Oceanography The Official Magazine of
The Oceanography Society
Volume 27 Issue 01

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Volume 27, No. 1
Pages 106 - 107


Scientific Outcomes and Future Challenges of the Ocean Carbon and Biogeochemistry Program

By Heather M. Benway  and Scott C. Doney  
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The ocean plays a major role in shaping Earth’s climate, regulating levels of key atmospheric trace gases such as carbon dioxide on time scales of decades to millennia. Much progress has been made in understanding the global carbon cycle; quantifying major carbon sources, sinks, and transport pathways; and tracking the fate of anthropogenic carbon released from fossil fuel combustion and deforestation. However, many key questions remain regarding the magnitude and evolution of ocean uptake of anthropogenic carbon and the likely biogeochemical and ecosystem responses and feedbacks to future changes in ocean chemistry and climate.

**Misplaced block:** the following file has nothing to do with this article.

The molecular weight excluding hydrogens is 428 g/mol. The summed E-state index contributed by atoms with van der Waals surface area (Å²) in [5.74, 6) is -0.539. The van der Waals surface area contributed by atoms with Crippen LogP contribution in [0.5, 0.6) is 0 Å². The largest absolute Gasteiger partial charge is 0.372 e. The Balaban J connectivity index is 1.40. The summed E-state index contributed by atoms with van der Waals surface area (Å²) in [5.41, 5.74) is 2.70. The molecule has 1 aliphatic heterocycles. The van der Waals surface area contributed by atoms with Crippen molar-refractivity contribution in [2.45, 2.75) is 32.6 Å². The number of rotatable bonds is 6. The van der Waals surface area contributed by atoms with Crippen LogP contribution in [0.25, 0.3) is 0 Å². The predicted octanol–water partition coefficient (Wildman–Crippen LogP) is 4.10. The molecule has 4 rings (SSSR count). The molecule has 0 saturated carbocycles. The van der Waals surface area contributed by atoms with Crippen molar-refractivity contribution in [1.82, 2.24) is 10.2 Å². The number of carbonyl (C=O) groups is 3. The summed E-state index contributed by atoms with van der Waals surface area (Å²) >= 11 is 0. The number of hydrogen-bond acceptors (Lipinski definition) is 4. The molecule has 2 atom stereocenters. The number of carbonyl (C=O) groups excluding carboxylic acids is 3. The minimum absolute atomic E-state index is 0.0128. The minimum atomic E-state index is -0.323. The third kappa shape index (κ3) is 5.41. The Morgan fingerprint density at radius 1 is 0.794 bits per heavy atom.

Benway, H.M., and S.C. Doney. 2014. Scientific outcomes and future challenges of the Ocean Carbon and Biogeochemistry Program. Oceanography 27(1):106–107, https://doi.org/10.5670/oceanog.2014.13.


Church, M.J., M.W. Lomas, and F. Muller-Karger. 2013. Sea change: Charting the course for biogeochemical ocean time-series research in a new millennium. Deep Sea Research Part II 93:2–15, https://doi.org/10.1016/j.dsr2.2013.01.035.

Benway, H.M., S.P. Cooley, and S.C. Doney. 2010. A Catalyst for Ocean Acidification Research and Collaboration: Ocean Carbon and Biogeochemistry Short Course on Ocean Acidification, Woods Hole, Massachusetts, November 2–13, 2009. Eos, Transactions American Geophysical Union 91(12):112, https://doi.org/10.1029/2010EO120008.

Lorenzoni, L., and H.M. Benway, eds. 2013. Report of Global Intercomparability in a Changing Ocean: An International Time-Series Methods Workshop, St. Georges, Bermuda, November 28–30, 2012. Ocean Carbon and Biogeochemistry (OCB) Program and International Ocean Carbon Coordination Project (IOCCP), 60 pp.

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